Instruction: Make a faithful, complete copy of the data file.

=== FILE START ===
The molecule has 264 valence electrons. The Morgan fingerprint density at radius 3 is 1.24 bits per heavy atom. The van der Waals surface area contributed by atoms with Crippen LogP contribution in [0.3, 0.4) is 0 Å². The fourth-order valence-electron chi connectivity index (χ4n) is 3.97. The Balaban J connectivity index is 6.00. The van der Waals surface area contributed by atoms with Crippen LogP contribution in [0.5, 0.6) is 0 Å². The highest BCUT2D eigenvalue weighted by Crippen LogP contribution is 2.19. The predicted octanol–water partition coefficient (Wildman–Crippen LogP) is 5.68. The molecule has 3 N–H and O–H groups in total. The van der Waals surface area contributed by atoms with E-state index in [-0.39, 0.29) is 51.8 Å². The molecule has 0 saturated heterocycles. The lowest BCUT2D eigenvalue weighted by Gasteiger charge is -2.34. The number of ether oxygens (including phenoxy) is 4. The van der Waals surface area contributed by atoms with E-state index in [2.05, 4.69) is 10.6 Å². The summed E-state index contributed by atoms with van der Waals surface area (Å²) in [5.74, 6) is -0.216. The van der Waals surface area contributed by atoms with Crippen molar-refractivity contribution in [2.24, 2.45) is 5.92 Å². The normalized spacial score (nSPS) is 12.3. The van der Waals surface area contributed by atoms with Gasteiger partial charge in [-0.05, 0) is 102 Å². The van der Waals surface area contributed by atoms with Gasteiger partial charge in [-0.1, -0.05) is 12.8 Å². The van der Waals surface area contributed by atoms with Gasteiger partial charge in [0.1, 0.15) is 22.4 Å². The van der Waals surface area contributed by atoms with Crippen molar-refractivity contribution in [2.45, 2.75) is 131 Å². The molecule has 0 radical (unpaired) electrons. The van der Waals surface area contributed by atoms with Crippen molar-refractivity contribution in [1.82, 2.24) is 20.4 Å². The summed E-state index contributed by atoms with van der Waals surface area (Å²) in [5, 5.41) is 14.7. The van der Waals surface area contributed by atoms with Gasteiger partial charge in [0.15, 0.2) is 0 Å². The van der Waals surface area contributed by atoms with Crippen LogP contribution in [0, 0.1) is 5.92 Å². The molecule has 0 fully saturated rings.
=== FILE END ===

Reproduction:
The molecule has 264 valence electrons. The Morgan fingerprint density at radius 3 is 1.24 bits per heavy atom. The van der Waals surface area contributed by atoms with Crippen LogP contribution in [0.3, 0.4) is 0 Å². The fourth-order valence-electron chi connectivity index (χ4n) is 3.97. The Balaban J connectivity index is 6.00. The van der Waals surface area contributed by atoms with Crippen LogP contribution in [0.5, 0.6) is 0 Å². The highest BCUT2D eigenvalue weighted by Crippen LogP contribution is 2.19. The predicted octanol–water partition coefficient (Wildman–Crippen LogP) is 5.68. The molecule has 3 N–H and O–H groups in total. The van der Waals surface area contributed by atoms with E-state index in [-0.39, 0.29) is 51.8 Å². The molecule has 0 saturated heterocycles. The lowest BCUT2D eigenvalue weighted by Gasteiger charge is -2.34. The number of ether oxygens (including phenoxy) is 4. The van der Waals surface area contributed by atoms with E-state index in [2.05, 4.69) is 10.6 Å². The summed E-state index contributed by atoms with van der Waals surface area (Å²) in [5.74, 6) is -0.216. The van der Waals surface area contributed by atoms with Crippen molar-refractivity contribution in [2.24, 2.45) is 5.92 Å². The normalized spacial score (nSPS) is 12.3. The van der Waals surface area contributed by atoms with Gasteiger partial charge in [-0.05, 0) is 102 Å². The van der Waals surface area contributed by atoms with Gasteiger partial charge in [-0.1, -0.05) is 12.8 Å². The van der Waals surface area contributed by atoms with Gasteiger partial charge in [0.1, 0.15) is 22.4 Å². The van der Waals surface area contributed by atoms with Crippen molar-refractivity contribution in [2.45, 2.75) is 131 Å². The molecule has 0 radical (unpaired) electrons. The van der Waals surface area contributed by atoms with Crippen molar-refractivity contribution in [1.82, 2.24) is 20.4 Å². The summed E-state index contributed by atoms with van der Waals surface area (Å²) in [5, 5.41) is 14.7. The van der Waals surface area contributed by atoms with Gasteiger partial charge in [0.15, 0.2) is 0 Å². The van der Waals surface area contributed by atoms with Crippen LogP contribution in [0, 0.1) is 5.92 Å². The molecule has 0 fully saturated rings.